Ted Dako was named World Class Denmark winner 2015. Since then he’s opened a cocktail catering company called We got Spirit, embracing the skills required of a bartender taking an ambitious next step. Here he lays down some great ideas on how to produce a viable business plan.
A good idea is only 5% of the way to a new business.
“I studied service management and business administration for three years while bartending and I’m really glad I did it,” says Ted. “Because although they don’t tell you exactly how to write a business plan, they give you the tools to create one.
“Some bartending friends have good ideas, but no business plan. They don’t see the pitfalls or opportunities, or have an idea of the competing companies that would impact on their idea. This is what a business school gives you – a real entrepreneur’s mindset.
“Because a good idea is only 5% of the way towards a new business. Most of the work is in coming up with a plan. It’s easy to get lost, and a plan gives you direction, so you’re motivated and know where you’re going next – particularly when there’s no money rolling in at the early stages!
Investors aren’t all evil
“A plan gets you thinking about how you’re going to fund any new idea. People tend to see investors in a negative light, but my advice would be to look at investors if you need them. Jim Meehan at PDT really converted me on this. If you have a good relationship, investors shouldn’t be an issue. Just be transparent, talk to them regularly. There are so many bartenders out there who are capable of doing more, but just don’t have the money.
“A good business plan also makes you realise that you can’t do it all by yourself. If I really had to, I could do my own accounts, but it would take me hours. So I might as well pay someone else to do it. Likewise graphic design, and the copy on my website – other people can do it much better, and quicker. I stick to what I’m best at – which is creating drinks, as well as writing business plans!”
Planning it out
Ted divides his plan into five, and for each of these areas he tries to answer as many questions around ‘what?’, ‘how?’, ‘why?’ and ‘who?’ as possible.
1. The Idea
Ted slices up this part into ‘Vision’ and ‘Mission’, with three basic questions around ‘Where do you want to be in three/five years?’, ‘Why do you want to do this?’ and ‘How are you going to get there?’. The second is likely to prompt quite a personal response, and go to the heart of the motivation for creating any new business.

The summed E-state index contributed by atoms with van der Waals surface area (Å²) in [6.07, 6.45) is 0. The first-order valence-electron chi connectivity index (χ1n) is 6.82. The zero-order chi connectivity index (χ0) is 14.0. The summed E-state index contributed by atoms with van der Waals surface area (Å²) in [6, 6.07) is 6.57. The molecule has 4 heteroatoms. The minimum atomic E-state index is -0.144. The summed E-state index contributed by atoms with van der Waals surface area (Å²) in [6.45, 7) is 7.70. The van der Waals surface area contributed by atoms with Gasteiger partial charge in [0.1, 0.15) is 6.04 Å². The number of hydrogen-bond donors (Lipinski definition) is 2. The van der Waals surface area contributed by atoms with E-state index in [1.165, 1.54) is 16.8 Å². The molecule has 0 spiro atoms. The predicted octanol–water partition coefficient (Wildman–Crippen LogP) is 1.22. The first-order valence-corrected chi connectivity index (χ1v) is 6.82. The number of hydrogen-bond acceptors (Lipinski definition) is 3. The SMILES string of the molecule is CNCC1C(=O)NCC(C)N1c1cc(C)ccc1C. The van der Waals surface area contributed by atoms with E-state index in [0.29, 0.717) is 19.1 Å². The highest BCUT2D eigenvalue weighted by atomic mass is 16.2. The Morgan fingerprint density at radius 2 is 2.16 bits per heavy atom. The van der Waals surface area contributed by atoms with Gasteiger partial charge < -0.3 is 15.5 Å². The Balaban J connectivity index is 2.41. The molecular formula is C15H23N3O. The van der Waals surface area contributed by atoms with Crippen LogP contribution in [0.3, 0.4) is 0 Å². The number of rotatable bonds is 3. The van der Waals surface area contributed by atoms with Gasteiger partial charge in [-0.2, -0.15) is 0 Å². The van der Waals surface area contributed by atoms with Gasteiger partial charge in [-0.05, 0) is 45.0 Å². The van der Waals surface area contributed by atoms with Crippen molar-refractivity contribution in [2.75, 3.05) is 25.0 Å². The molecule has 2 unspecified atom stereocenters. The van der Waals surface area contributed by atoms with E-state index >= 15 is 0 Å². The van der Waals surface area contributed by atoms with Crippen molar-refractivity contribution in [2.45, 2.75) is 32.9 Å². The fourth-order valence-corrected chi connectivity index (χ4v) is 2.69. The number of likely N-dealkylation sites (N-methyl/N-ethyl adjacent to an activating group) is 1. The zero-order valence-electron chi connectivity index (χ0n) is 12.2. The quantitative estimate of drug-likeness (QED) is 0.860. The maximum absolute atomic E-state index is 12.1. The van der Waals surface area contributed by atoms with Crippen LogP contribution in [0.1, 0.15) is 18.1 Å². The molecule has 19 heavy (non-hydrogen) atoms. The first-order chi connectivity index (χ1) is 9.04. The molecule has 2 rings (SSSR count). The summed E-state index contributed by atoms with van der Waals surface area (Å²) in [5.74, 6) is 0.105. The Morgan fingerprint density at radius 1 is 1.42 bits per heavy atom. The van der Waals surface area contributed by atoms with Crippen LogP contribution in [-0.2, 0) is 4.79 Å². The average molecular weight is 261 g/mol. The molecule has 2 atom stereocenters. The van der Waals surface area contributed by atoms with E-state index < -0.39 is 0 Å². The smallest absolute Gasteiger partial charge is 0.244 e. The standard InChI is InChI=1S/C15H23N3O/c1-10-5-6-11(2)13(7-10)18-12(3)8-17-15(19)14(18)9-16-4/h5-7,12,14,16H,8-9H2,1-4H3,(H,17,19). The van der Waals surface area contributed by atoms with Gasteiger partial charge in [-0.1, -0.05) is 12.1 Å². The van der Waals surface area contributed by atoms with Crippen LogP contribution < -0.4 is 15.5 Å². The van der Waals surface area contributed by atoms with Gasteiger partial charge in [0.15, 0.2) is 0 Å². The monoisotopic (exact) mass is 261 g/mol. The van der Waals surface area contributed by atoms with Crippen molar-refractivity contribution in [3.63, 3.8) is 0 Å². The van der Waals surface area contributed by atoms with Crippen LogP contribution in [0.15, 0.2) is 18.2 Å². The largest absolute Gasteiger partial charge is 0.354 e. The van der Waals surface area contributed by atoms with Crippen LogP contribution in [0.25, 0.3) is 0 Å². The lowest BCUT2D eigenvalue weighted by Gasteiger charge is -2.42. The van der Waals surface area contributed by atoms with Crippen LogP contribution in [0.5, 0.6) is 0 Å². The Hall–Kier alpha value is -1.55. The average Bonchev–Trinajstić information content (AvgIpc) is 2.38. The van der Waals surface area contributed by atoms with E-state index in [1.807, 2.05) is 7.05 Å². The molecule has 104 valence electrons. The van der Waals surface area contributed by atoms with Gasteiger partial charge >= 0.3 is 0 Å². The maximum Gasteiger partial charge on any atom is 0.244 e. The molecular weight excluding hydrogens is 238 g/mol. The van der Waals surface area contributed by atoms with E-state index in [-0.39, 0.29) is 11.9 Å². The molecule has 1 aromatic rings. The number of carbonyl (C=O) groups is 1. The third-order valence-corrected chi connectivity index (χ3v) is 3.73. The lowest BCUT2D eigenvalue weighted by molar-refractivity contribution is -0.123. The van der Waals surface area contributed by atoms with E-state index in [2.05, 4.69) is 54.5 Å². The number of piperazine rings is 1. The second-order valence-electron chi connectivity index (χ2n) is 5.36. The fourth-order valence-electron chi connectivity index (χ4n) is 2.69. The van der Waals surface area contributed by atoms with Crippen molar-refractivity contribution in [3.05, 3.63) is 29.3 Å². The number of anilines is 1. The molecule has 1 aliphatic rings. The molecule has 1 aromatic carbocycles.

2. Market Research
Probably the most pertinent questions in this second section is Ted’s query: ‘Why is there a need for your idea?’ with a reminder to ‘be objective’ on the form that he fills in. For Ted’s new cocktail catering company he wrote:
“Cocktail culture is booming all over the world. People are getting more and more knowledgeable about cocktails and new cocktail bars are popping up every week. Going out for a cocktail is a trend that is here to stay. It is only natural that people want to be able to have this experience at their business and private parties as well.”
So here Ted is expressing the idea that cocktail culture is growing as a whole, with a next step of private parties that he can exploit.
3. Starting Capital
This section is plain and simply: ‘How much do you need?’ and ‘How will you get the money?’ The source of the finance can be either from savings, a silent investor, a partner or crowdfunding – or a combination of some of these.
4. Designing the Concept
Here we’re going into the nitty gritty detail of the business, with a look at the funding mechanism, the competition, the supply chain, management and marketing.
There are some great questions here that get to the heart of any business, such as ‘How will you actually make money on this?’ and ‘What do you have that will make customers choose you over competitors?’
Then, when it comes to marketing, it very clearly makes you think about what the core element is to your business that you would like to communicate to people.
Very few companies start to turn a profit in the first months of opening, and this section recognises that, with the question ‘How long can you afford to not be profitable?’ There’s also the crucial fact that people have to know that you exist: ‘How will you make people aware that you are opening?’ Ted’s response shows the benefits of social media and also of getting out and meeting people:
“We announced it on Instagram and Facebook and reached out to 15.000+ people. We also told as many people as possible within the industry, in person. This second strategy proved to be successful since many of our bookings have been coming in from recommendations from people within the industry. By networking at events and giving out business cards we hope for more bookings where we can show what we can do.”
Ultimately a business plan helps you win finance if you need it. But it also really helps you clarify your thinking on your business. What type of bartending business do you want to run? Why exactly would people work for you? What competitive edge do you have? And why are you doing it? Answer these, and you’re likely to be on the road to making your dreams happen.